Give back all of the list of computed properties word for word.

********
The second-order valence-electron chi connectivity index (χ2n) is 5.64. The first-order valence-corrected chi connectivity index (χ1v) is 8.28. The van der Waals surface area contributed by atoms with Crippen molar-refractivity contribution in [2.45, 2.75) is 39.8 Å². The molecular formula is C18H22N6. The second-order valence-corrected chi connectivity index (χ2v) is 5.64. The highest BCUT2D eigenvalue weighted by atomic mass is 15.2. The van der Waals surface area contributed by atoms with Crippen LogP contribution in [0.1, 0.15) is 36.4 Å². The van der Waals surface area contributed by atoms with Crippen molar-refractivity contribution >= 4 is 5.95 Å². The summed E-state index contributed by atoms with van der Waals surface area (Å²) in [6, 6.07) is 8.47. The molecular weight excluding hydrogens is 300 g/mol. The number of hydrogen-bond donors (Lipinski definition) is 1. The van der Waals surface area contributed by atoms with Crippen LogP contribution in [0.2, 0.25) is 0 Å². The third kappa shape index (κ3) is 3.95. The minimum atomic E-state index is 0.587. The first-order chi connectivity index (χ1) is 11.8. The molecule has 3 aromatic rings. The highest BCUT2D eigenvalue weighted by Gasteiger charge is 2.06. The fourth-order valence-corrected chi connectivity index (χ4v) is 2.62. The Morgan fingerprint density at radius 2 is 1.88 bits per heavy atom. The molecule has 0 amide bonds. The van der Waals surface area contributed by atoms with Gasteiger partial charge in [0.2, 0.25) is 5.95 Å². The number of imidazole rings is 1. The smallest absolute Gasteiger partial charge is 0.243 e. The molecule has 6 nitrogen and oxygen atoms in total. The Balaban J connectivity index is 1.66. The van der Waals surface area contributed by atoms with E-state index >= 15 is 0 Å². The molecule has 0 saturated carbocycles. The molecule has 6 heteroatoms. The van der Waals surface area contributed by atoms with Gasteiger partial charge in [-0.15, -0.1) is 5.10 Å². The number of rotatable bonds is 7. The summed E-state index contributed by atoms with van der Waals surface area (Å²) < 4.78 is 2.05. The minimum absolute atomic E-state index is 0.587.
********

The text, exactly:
The second-order valence-electron chi connectivity index (χ2n) is 5.64. The first-order valence-corrected chi connectivity index (χ1v) is 8.28. The van der Waals surface area contributed by atoms with Crippen molar-refractivity contribution in [2.45, 2.75) is 39.8 Å². The molecular formula is C18H22N6. The second-order valence-corrected chi connectivity index (χ2v) is 5.64. The highest BCUT2D eigenvalue weighted by atomic mass is 15.2. The van der Waals surface area contributed by atoms with Crippen LogP contribution in [0.1, 0.15) is 36.4 Å². The van der Waals surface area contributed by atoms with Crippen molar-refractivity contribution >= 4 is 5.95 Å². The summed E-state index contributed by atoms with van der Waals surface area (Å²) in [6, 6.07) is 8.47. The molecular weight excluding hydrogens is 300 g/mol. The number of hydrogen-bond donors (Lipinski definition) is 1. The van der Waals surface area contributed by atoms with Crippen LogP contribution in [0.2, 0.25) is 0 Å². The third kappa shape index (κ3) is 3.95. The minimum atomic E-state index is 0.587. The first-order chi connectivity index (χ1) is 11.8. The molecule has 3 aromatic rings. The highest BCUT2D eigenvalue weighted by Gasteiger charge is 2.06. The fourth-order valence-corrected chi connectivity index (χ4v) is 2.62. The Morgan fingerprint density at radius 2 is 1.88 bits per heavy atom. The molecule has 0 amide bonds. The van der Waals surface area contributed by atoms with Gasteiger partial charge in [0.2, 0.25) is 5.95 Å². The number of imidazole rings is 1. The smallest absolute Gasteiger partial charge is 0.243 e. The molecule has 6 nitrogen and oxygen atoms in total. The Balaban J connectivity index is 1.66. The van der Waals surface area contributed by atoms with E-state index >= 15 is 0 Å². The molecule has 0 saturated carbocycles. The molecule has 6 heteroatoms. The van der Waals surface area contributed by atoms with Gasteiger partial charge in [-0.15, -0.1) is 5.10 Å². The number of rotatable bonds is 7. The summed E-state index contributed by atoms with van der Waals surface area (Å²) < 4.78 is 2.05. The minimum absolute atomic E-state index is 0.587.